Decades-long campaign forces Nevada Board to kill huge Las Vegas groundwater pipeline

Spring Valley, Nevada, an area that would've been affected by Southern Nevada Water Authority’s proposed pipeline project. Photo credit: Patrick Donnelly/Center for Biological Diversity
Spring Valley, Nevada, an area that would’ve been affected by Southern Nevada Water Authority’s proposed pipeline project. Photo credit: Patrick Donnelly/Center for Biological Diversity

by Meteor staff

The Center for Biological Diversity announced late last week that a 31-year struggle to stop a massive groundwater pipeline development came to a stunning conclusion when the Southern Nevada Water Authority board voted to terminate permitting and end its pursuit of the project.

“This is truly historic. People who love rural Nevada and its precious wildlife can breathe a sigh of relief now that this destructive pipeline plan is dead,” said Patrick Donnelly, Nevada state director at the Center for Biological Diversity. “This is a fight passed from parent to child, from one generation of activists to the next. Sometimes David beats Goliath.”

The water authority proposed pumping 28 billion gallons of groundwater every year from aquifers in remote valleys in eastern Nevada and piping it 300 miles to Las Vegas to fill swimming pools and water golf courses. The project threatened to dry up hundreds of springs and thousands of acres of wetlands, including in two national park units and several national wildlife refuges. Some of Nevada’s rarest species rely on those public lands.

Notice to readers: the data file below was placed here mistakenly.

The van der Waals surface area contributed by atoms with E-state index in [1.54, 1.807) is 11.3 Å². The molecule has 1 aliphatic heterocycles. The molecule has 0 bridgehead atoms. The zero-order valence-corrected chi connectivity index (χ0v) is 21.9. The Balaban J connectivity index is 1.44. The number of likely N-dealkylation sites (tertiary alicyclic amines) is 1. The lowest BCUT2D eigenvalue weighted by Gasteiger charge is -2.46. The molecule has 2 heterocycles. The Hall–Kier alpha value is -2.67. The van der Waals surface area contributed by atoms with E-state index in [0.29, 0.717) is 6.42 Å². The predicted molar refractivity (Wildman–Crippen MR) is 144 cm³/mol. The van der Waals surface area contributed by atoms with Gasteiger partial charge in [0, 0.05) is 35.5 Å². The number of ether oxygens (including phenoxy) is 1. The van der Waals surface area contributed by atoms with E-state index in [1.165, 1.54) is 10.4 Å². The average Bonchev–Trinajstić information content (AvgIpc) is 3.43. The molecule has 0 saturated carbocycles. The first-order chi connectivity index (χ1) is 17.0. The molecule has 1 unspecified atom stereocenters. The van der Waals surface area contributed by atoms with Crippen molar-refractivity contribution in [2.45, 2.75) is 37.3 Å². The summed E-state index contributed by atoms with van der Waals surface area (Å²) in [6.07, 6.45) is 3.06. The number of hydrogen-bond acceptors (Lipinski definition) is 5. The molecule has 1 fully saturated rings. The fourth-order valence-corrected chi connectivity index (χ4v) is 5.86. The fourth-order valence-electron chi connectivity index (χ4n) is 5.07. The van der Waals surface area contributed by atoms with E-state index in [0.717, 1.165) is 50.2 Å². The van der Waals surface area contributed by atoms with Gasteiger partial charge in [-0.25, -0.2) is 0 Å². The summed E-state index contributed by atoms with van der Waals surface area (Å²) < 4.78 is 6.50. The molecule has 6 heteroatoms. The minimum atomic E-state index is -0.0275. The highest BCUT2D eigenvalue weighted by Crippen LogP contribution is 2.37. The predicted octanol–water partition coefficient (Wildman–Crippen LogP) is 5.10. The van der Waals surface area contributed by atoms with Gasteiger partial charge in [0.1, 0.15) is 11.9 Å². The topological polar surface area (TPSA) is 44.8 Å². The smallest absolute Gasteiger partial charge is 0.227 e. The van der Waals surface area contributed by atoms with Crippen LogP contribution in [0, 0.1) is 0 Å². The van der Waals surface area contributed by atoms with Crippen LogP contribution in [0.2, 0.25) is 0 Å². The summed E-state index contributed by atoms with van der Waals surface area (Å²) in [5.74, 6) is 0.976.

The $15 billion pipeline project catalyzed a coalition of environmentalists, ranchers, rural counties and Native American tribes who mobilized a multigenerational political and legal campaign against the water grab.

The water authority first applied for water rights in these remote valleys in 1989. The coalition began a series of lawsuits in both state and federal court, showing that the project would harm water-rights holders, Great Basin National Park, traditional Western Shoshone sacred sites and hundreds of species.

In 2017 the Center won a victory in federal court when a judge rejected the Bureau of Land Management’s environmental impact statement for the pipeline right-of-way. The judge said the BLM failed to show how the water authority would compensate for significant losses to wetlands and wildlife habitat from the project. In 2013, as the result of litigation spearheaded by the Great Basin Water Network, a Nevada state court ruled that the project would harm water-rights holders and be detrimental to the public interest.

Gov. Steve Sisolak campaigned on an anti-pipeline platform in his 2018 gubernatorial race. Clark County Commissioner Justin Jones, a water authority board member, has been vocal about his opposition to the pipeline. Jones cast a decisive vote in today’s decision.

“Commissioner Jones and Gov. Sisolak showed tremendous political courage in helping to stop this destructive project,” said Donnelly. “This victory is also due to the tireless work of activists, the relentless advocacy of the Western Shoshone and Goshute peoples, and the public’s love for wild places and wildlife.”

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